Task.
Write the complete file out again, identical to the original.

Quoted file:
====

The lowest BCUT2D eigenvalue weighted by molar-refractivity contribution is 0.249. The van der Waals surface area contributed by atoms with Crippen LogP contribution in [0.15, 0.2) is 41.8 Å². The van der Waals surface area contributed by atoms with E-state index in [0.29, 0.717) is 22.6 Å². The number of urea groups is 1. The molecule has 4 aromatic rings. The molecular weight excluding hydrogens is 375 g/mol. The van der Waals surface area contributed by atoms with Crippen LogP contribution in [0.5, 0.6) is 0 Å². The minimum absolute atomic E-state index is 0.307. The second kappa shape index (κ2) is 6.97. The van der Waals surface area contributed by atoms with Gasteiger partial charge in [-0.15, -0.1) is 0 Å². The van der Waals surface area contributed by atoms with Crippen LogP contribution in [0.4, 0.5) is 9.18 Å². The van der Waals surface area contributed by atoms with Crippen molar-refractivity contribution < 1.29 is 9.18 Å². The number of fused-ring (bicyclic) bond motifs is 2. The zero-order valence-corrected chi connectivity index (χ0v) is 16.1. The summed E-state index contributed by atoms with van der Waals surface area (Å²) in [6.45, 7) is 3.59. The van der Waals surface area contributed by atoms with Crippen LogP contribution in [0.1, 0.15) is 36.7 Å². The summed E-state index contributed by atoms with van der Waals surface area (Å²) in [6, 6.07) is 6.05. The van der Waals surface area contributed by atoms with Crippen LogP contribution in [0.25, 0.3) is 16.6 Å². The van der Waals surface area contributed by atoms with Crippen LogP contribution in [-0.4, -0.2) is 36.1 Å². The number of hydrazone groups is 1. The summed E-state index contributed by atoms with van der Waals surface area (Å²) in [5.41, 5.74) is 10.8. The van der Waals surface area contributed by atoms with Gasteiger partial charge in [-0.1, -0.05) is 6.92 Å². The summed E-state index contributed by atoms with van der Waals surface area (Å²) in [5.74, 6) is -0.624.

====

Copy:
The lowest BCUT2D eigenvalue weighted by molar-refractivity contribution is 0.249. The van der Waals surface area contributed by atoms with Crippen LogP contribution in [0.15, 0.2) is 41.8 Å². The van der Waals surface area contributed by atoms with E-state index in [0.29, 0.717) is 22.6 Å². The number of urea groups is 1. The molecule has 4 aromatic rings. The molecular weight excluding hydrogens is 375 g/mol. The van der Waals surface area contributed by atoms with Crippen LogP contribution in [0.5, 0.6) is 0 Å². The minimum absolute atomic E-state index is 0.307. The second kappa shape index (κ2) is 6.97. The van der Waals surface area contributed by atoms with Gasteiger partial charge in [-0.15, -0.1) is 0 Å². The van der Waals surface area contributed by atoms with Crippen LogP contribution in [0.4, 0.5) is 9.18 Å². The van der Waals surface area contributed by atoms with Crippen molar-refractivity contribution < 1.29 is 9.18 Å². The number of fused-ring (bicyclic) bond motifs is 2. The zero-order valence-corrected chi connectivity index (χ0v) is 16.1. The summed E-state index contributed by atoms with van der Waals surface area (Å²) in [6.45, 7) is 3.59. The van der Waals surface area contributed by atoms with Crippen LogP contribution in [0.1, 0.15) is 36.7 Å². The summed E-state index contributed by atoms with van der Waals surface area (Å²) in [6, 6.07) is 6.05. The van der Waals surface area contributed by atoms with Crippen LogP contribution in [0.25, 0.3) is 16.6 Å². The van der Waals surface area contributed by atoms with Crippen LogP contribution in [-0.4, -0.2) is 36.1 Å². The number of hydrazone groups is 1. The summed E-state index contributed by atoms with van der Waals surface area (Å²) in [5.41, 5.74) is 10.8. The van der Waals surface area contributed by atoms with Gasteiger partial charge in [-0.1, -0.05) is 6.92 Å². The summed E-state index contributed by atoms with van der Waals surface area (Å²) in [5.74, 6) is -0.624.